Winning each day

A great morning and evening gongyo is the secret of winning each day

Part of each day is inevitably filled with routine tasks: each morning we rise, wash, look out of the window at the weather, and decide what to wear. Each evening, we eat, undress, go to bed and fall asleep. It is entirely possible to carry out these activities without much thought. If we are members of SGI, as part of our morning and evening routine, we also aim to focus in front of our Gohonzon, if we have one, or in the place where we chant, to do gongyo (reciting two sections of the Lotus Sutra) and chant Nam-myoho-renge-kyo (daimoku). Unfortunately, in much the same way, it is entirely possible to do this without much thought as well, and to stop regarding it as anything special. But it is!

As members of SGI, we have an incredible opportunity, each day, to experience the conviction that embracing the teachings of Nichiren Daishonin and the Lotus Sutra, is like having a ‘lantern in the dark’ to guide our way, or a ‘ship to cross the sea of suffering’. By really challenging ourselves to chant a great gongyo and daimoku, we have the ability to rise up and out of our lesser selves, trapped in our problems and sufferings, and connect with our ‘greater’ self that is our Buddhahood. It’s possible to draw on the power that is inherent within the universe, and from this vantage point view our challenges from a different and fresh perspective, knowing that we can overcome anything and drawing forth the wisdom and courage to take action for our happiness and that of others.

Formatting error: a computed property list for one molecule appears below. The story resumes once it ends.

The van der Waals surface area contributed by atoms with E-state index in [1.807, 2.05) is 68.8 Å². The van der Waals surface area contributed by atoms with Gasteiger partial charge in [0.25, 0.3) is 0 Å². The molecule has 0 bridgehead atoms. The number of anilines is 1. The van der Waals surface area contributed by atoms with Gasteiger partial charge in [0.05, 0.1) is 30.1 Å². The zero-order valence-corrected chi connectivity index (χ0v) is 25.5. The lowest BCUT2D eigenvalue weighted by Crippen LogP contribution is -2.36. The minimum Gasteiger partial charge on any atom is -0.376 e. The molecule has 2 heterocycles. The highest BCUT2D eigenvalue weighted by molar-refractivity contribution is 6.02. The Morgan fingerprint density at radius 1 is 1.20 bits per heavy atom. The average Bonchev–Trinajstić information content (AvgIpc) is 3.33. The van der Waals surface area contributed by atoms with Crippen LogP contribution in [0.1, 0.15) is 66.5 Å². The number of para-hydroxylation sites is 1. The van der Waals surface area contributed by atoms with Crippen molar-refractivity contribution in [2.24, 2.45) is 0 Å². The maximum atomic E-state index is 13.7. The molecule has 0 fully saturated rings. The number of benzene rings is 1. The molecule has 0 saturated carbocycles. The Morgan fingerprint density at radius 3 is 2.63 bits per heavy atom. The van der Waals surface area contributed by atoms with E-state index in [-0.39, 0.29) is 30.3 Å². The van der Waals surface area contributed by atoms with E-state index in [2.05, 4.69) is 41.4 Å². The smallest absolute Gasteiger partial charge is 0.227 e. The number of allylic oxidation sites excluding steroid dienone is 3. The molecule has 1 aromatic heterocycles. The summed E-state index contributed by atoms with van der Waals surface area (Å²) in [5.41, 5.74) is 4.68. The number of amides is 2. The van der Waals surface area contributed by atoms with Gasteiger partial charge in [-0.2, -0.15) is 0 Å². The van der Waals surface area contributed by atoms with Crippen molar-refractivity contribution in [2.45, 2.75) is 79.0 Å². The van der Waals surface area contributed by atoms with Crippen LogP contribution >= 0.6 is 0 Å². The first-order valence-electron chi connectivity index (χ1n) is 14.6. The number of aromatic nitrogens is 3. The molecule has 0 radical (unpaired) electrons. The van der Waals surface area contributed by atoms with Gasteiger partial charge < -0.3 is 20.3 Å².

Shakyamuni Buddha was the first to understand that all human beings have the ability to experience this life state, and chose to demonstrate it to his followers through ‘the Ceremony in the Air’, which is recounted in the Emerging of the Treasure Tower (eleventh) chapter of the Lotus Sutra through to the Entrustment (twenty-second) chapter. The central focus is the appearance of a marvellous Treasure Tower. Whilst on one level this may appear to be an allegory, on a more profound level, these chapters are at the heart of the teachings of the Lotus Sutra, because they not only reveal the wonderful life state of Buddhahood that exists in all people, but they also reveal the mission of the Bodhisattvas of the Earth, emerging from the ‘earth’ of the Mystic Law, to propagate the teachings of the Lotus Sutra in the future. What follows is a ‘potted version’: